How to grow alfalfa. Page: 3
The following text was automatically extracted from the image on this page using optical character recognition software:
How to Grow Alfalfa.
of France. From this by easy transitions the name "lucern" or
'lucerne" has been derived. It is supposed by some authors that
the name came from Lucerne, one. of the Swiss Cantons, but this
supposition is incorrect.
Historical accounts indicate that alfalfa was first cultivated in
Persia and that the Persians took it with them when they invaded
Greece about 490 B. C.. to provide forage for the horses and cattle
of their armies. It was apparently introduced in Italy during the
first century and into Spain during the Moorish invasion in the
eighth century. The Spaniards took alfalfa to South America and
Mexico in the sixteenth century, and doubtless to California and the
Southwest during their first expeditions. However, it was not until
about 1850, when alfalfa was taken to San Francisco from Chile, that
its rapid extension under irrigation commenced in the West.
The history of alfalfa growing in the Eastern States runs back
for nearly two centuries. The colonists made repeated efforts to
establish the plant as a forage crop, the first recorded attempts being
made in Georgia in 1736, but as its soil and cultural requirements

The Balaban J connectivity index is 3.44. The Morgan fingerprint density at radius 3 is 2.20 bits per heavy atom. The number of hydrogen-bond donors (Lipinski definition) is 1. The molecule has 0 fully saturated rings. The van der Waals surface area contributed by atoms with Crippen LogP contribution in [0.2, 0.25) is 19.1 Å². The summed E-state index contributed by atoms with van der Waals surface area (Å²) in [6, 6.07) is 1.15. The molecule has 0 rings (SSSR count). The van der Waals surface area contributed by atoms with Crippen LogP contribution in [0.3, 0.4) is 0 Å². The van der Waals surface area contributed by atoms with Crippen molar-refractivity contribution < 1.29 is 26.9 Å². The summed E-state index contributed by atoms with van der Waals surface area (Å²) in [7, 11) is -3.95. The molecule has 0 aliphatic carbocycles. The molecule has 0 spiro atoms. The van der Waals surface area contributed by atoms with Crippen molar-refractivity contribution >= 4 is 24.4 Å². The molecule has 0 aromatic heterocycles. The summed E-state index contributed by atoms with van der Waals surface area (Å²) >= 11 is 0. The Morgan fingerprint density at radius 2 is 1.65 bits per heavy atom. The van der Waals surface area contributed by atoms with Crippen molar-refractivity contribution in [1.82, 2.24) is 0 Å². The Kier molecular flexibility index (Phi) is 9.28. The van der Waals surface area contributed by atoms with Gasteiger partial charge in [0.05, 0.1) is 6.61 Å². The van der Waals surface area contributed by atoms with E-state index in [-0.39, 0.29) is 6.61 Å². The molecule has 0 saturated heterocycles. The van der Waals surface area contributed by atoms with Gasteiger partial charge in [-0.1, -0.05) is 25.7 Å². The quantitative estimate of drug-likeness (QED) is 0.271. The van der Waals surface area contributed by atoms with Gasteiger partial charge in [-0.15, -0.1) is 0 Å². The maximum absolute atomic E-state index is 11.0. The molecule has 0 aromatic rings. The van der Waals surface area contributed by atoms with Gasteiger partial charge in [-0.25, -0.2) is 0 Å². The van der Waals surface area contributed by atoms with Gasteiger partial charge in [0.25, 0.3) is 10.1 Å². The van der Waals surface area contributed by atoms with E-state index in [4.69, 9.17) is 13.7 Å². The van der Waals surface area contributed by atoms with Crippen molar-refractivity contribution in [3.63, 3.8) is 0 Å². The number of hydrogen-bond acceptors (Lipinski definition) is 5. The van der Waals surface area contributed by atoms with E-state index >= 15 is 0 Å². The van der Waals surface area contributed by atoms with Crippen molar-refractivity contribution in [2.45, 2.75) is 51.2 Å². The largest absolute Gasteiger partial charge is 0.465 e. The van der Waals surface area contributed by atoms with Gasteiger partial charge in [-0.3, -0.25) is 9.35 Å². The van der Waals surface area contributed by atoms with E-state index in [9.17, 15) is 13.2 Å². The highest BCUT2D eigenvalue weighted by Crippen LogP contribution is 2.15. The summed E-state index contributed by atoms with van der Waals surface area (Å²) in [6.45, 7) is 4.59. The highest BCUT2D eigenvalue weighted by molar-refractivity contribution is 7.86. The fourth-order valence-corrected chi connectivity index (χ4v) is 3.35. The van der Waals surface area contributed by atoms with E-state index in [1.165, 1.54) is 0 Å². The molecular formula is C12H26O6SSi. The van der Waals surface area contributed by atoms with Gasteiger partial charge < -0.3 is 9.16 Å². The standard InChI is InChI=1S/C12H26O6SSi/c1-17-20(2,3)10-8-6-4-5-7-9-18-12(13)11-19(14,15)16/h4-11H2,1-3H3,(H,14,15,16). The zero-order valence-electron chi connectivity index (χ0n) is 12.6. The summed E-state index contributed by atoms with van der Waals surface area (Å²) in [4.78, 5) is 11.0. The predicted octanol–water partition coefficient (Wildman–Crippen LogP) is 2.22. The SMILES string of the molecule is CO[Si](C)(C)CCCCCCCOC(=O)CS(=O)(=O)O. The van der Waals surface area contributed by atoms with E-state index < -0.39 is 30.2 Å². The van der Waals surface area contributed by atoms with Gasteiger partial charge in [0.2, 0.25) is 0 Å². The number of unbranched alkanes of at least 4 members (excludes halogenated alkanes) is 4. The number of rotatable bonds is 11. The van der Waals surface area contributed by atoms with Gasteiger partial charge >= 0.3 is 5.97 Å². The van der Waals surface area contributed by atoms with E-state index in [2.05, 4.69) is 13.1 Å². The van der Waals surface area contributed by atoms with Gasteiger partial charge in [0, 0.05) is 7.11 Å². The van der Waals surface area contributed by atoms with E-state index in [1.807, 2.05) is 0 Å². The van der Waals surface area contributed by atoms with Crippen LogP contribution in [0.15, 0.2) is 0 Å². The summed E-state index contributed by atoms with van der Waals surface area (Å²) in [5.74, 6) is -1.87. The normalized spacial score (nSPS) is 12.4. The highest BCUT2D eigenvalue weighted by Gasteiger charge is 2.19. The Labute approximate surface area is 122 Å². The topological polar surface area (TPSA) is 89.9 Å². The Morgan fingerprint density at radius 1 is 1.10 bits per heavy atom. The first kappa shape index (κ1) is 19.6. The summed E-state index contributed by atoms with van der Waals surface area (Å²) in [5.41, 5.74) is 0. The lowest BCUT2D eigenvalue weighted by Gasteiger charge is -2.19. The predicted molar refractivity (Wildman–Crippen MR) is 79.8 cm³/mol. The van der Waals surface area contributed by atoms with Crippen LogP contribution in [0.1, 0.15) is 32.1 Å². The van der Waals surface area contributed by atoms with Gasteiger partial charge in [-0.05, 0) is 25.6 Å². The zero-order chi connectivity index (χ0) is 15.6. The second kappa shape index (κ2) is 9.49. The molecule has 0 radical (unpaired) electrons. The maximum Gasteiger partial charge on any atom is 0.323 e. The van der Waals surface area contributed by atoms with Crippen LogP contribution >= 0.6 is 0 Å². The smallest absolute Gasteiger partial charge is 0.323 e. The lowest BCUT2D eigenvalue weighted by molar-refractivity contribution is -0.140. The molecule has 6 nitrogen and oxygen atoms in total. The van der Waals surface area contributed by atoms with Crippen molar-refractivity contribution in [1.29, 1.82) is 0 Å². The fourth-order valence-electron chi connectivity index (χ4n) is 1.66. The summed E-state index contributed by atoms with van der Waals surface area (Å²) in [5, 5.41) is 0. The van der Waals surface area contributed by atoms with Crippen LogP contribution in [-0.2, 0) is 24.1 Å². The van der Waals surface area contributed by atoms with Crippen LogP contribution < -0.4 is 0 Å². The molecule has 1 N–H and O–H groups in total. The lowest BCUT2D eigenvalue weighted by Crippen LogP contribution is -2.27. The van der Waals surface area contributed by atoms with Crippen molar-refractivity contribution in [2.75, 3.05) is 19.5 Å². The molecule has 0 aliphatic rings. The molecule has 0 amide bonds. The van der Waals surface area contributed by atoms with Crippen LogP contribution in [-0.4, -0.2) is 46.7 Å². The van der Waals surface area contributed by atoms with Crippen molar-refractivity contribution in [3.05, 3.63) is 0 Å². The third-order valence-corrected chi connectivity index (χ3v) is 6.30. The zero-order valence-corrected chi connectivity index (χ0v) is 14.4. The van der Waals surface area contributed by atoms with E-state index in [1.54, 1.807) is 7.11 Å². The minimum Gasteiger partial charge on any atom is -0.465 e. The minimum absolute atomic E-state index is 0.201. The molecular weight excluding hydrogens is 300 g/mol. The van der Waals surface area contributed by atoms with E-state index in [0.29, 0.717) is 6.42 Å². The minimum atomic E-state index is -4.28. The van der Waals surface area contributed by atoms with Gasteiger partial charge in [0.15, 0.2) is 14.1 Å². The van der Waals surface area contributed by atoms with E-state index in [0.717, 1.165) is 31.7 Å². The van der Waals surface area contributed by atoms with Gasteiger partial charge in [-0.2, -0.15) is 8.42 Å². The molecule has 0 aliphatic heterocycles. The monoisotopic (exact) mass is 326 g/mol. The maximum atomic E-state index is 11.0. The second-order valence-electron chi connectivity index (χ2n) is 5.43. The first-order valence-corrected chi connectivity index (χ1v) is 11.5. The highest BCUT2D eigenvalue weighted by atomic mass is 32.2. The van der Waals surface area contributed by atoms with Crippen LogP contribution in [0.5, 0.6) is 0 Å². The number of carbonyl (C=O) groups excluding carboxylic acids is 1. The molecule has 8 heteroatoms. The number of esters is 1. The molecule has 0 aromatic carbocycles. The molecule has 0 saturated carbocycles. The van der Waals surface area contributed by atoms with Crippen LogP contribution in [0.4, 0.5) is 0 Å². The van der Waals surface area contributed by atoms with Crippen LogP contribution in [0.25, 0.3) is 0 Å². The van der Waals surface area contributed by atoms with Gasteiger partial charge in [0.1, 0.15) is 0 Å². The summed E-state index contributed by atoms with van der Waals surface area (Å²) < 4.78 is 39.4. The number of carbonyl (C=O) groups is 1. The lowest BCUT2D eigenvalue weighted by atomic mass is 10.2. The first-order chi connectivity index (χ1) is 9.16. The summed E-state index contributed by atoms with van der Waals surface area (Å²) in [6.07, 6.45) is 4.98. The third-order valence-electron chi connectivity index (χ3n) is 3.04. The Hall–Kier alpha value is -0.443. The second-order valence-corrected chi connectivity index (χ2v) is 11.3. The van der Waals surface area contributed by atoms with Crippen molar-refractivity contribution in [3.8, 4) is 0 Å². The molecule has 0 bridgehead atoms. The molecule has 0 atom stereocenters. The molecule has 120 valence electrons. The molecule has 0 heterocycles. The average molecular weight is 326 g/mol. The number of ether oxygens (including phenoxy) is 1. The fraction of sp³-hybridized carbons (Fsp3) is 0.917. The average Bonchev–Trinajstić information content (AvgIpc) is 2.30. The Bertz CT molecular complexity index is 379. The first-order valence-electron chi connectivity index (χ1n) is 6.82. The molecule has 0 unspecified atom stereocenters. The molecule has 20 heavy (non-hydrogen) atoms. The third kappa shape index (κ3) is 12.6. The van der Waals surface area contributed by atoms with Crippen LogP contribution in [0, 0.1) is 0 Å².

were not well understood the early efforts resulted in failure. As
a result of the success. which followed the introduction of alfalfa
into the Western States attention was again directed to growing the
crop in the East in the latter part of the nineteenth century, and from
that time its acreage in the Eastern States has shown a slow but
Alfalfa is one of the most important forage crops in the United
States, exceeding in acreage any of the other perennial crops grown
for this purpose with the exception of timothy alone or mixed with
red clover. Its culture has extended very rapidly since it was first
grown successfully in the West, and the acreage devoted to it has practically
doubled every 10 years since the census report for 1899, when
there were 2,094,011 acres in the United States. In 1909 there were
4,707,146 acres and in 1919 8,624,811 acres. By far the greater part
of the alfalfa acreage is west of the Mississippi River, although the
proportion east of it has increased steadily for several years. In
1899 this amounted to 1.1 per cent of the total; in 1909, 3.9 per cent;
and in 1919, 8.45 per cent. In 1919 the leading States in alfalfa
acreage were as follows: Kansas, 1,315,507 acres; Nebraska, 1,214,649
acres; Colorado, 781,663 acres; California, 718,515 acres; and Idaho,
651,172 acres. The total production for the same year was 18,853,133
tons of hay, the average acre yield for the whole United States being
2.2 tons. This varied for the different States from less than 1 tons
to slightly more than 3 tons per acre. In general, the highest aver
Here’s what’s next.
This book can be searched. Note: Results may vary based on the legibility of text within the document.
Tools / Downloads
Get a copy of this page or view the extracted text.
Citing and Sharing
Basic information for referencing this web page. We also provide extended guidance on usage rights, references, copying or embedding.
Reference the current page of this Book.
Oakley, R. A. (Russell Arthur) & Westover, H. L. (Harvey Leroy). How to grow alfalfa., book, December 1922; Washington D.C.. (digital.library.unt.edu/ark:/67531/metadc6202/m1/5/: accessed July 19, 2018), University of North Texas Libraries, Digital Library, digital.library.unt.edu; crediting UNT Libraries Government Documents Department.